PHILADELPHIA — It was only once that a flash of anger and annoyance broke through the otherwise well-modulated and pleasant persona that former Defense Secretary Robert Gates presented to the capacity crowd at the National Constitution Center last Friday.
Gates, on a tour to promote his book about his years as defense secretary under Presidents George W. Bush and Barack Obama, was asked why the military had resisted building specially hardened troop carriers that, in the few instances where they had been used, had proved so effective in protecting soldiers from the devastating blasts of improvised explosive devices or roadside bombs used throughout Iraq by enemy fighters.
"There was a great deal of reluctance inside the fence [within the bureaucracy] to spend significant sums of money on equipment that might be needed to protect the troops but might be needed only in Iraq and Afghanistan," Gates said.
When Gates learned through a newspaper story that a small cache of hardened vehicles had been deployed in Anbar province in Iraq, and that no American soldier had been killed by a roadside blast as a consequence, he asked the Pentagon to get more.
"No one in the Department of Defense, civilian or military, wanted to buy them, and I said, 'Well, we are just going to do it,' " Gates said, his voice hardening.
Gates' talk was his first stop on a tour to promote Duty: Memoirs of a Secretary at War. He offered a fulsome account of his battles inside the beltway over how to fight wars in Iraq and Afghanistan that weren't going so well when he took office in December 2006.
Much of the initial coverage of the book focused on a handful of quotes Gates attributes to Obama and former Secretary of State Hillary Rodham Clinton that suggested that opposition to Bush's troop surge in Iraq was politically motivated.
But his talk at the center made clear that Gates' main point wasn't to unload a handful of sensational, attention-getting quotes. Rather, what emerges is a scathing critique of bureaucratic sloth, self-interest, and inertia at the Pentagon and of obsessive Capitol Hill politicking, each with its own damaging consequences.
There are some peculiar asides in the book as well. In one instance, he describes a phone call from Senate Majority Leader Harry Reid in which Reid asks whether the Pentagon might fund research into irritable bowel syndrome - this as Gates is trying to manage two wars.
At the time Gates took over at the Pentagon, there was plenty of evidence the war in Iraq was going badly. More than three years had passed and thousands of American troops had died. American commanders and military leaders had never planned for a long occupation. What's more, as it became clear that a long occupation is exactly what would develop, neither civilian nor Pentagon officials adjusted their plans to the facts on the ground.
Gates praises Bush for taking the first steps toward changing course, pushing for the surge. But he also describes what he calls acts of stupidity by the Pentagon in advance of the invasion that cost many lives. The failure to harness Saddam Hussein's civilian and military bureaucracy for the purpose of maintaining order, in the same way that Allied forces salvaged what they could of the remaining government structure in Germany after the defeat of the Nazis, set the stage for years of chaos.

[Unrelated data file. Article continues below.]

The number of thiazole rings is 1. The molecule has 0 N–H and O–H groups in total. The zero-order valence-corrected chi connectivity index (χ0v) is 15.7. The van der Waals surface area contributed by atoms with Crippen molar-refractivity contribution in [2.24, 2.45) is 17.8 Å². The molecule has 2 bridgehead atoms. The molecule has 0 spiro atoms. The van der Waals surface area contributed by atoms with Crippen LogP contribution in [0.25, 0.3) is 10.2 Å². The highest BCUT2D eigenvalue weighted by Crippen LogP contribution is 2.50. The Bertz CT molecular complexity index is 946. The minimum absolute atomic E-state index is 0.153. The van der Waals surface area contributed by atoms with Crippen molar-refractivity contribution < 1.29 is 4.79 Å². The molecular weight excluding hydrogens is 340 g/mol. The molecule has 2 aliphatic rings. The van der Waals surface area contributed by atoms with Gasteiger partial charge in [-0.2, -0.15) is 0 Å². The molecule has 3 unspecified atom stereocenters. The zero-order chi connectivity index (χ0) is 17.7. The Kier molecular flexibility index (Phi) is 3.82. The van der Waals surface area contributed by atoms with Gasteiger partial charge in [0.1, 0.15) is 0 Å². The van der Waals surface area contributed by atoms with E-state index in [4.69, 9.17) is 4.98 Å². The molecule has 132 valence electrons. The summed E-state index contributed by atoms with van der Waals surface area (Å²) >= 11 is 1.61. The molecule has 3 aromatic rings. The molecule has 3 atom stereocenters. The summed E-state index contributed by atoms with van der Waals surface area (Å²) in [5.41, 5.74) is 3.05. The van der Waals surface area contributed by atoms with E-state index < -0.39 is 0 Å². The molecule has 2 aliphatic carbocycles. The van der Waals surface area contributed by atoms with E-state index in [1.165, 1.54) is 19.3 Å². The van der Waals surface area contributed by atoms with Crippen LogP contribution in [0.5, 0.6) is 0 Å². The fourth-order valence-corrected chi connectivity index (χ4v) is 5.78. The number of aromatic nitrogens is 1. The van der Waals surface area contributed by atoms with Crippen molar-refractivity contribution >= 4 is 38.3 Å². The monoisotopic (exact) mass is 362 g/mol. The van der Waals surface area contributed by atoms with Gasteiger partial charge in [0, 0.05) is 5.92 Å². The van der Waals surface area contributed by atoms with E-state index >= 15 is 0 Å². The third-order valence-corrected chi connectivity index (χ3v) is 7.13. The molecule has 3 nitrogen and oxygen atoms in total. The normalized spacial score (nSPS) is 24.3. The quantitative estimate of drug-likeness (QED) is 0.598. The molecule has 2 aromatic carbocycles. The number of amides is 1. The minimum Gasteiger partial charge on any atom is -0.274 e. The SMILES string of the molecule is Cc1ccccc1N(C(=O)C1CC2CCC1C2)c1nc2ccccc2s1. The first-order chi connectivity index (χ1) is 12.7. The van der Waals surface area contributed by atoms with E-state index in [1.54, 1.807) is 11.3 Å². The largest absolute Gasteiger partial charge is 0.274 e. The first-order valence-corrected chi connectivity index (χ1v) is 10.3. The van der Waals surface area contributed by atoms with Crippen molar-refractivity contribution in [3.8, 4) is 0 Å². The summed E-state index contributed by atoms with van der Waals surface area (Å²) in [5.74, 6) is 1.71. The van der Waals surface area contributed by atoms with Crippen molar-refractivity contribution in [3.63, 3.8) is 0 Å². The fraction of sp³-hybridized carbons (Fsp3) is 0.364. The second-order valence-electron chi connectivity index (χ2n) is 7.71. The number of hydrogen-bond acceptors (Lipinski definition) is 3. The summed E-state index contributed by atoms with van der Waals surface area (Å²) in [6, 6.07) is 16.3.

"Had the Iraqi army not been disbanded, which was one of those catastrophic mistakes . . . you would not have seen the looting and the civil disorder," Gates said. "It was as if no one had ever read a book on denazification, and the fact that if you ran the local power plant [in Nazi Germany], that didn't mean you were Himmler's best friend. So being oblivious to those types of things led to some amazingly stupid decisions."
Gates's non-acerbic personality seemed suited to the hour-long talk at the Constitution Center, which president and CEO Jeffrey Rosen wants to establish as a nationally recognized setting for civilized give-and-take about the nation's founding legal document and issues of governance.
Gates' book heaps praise on both Bush and Obama. Far from being a president prey to Vice President Dick Cheney's svengali-like manipulations, Gates depicts Bush as a tough taskmaster who, after hearing out his staff, seems to have made decisions on his own.
He also expressed admiration for Obama, who he described as a focused and methodical chief executive.
"The personal warmth, confidence, and trust that Obama consistently showed me - often at difficult moments between us - never ceased to surprise," Gates writes.
Yet both presidents and their administrations come in for sharp critiques. Gates says Bush needlessly antagonized other governments with what he described as a strategy of "you are either with us or you are against us." He takes the Obama White House to task for what Gates calls its inordinate focus on politics. Moreover, he describes Obama as a lackluster military leader.
After signing off on the troop surge in Afghanistan, Gates said, Obama did little to rally public opinion or buck up the troops fighting the Taliban.
"The troops need to hear from their commander-in-chief, the person who is sending them in harm's way, that their cause is just and noble . . . ," Gates said at the center. But other than the president's initial announcement, "there wasn't any effort by the White House . . . to tell the American people why this was important."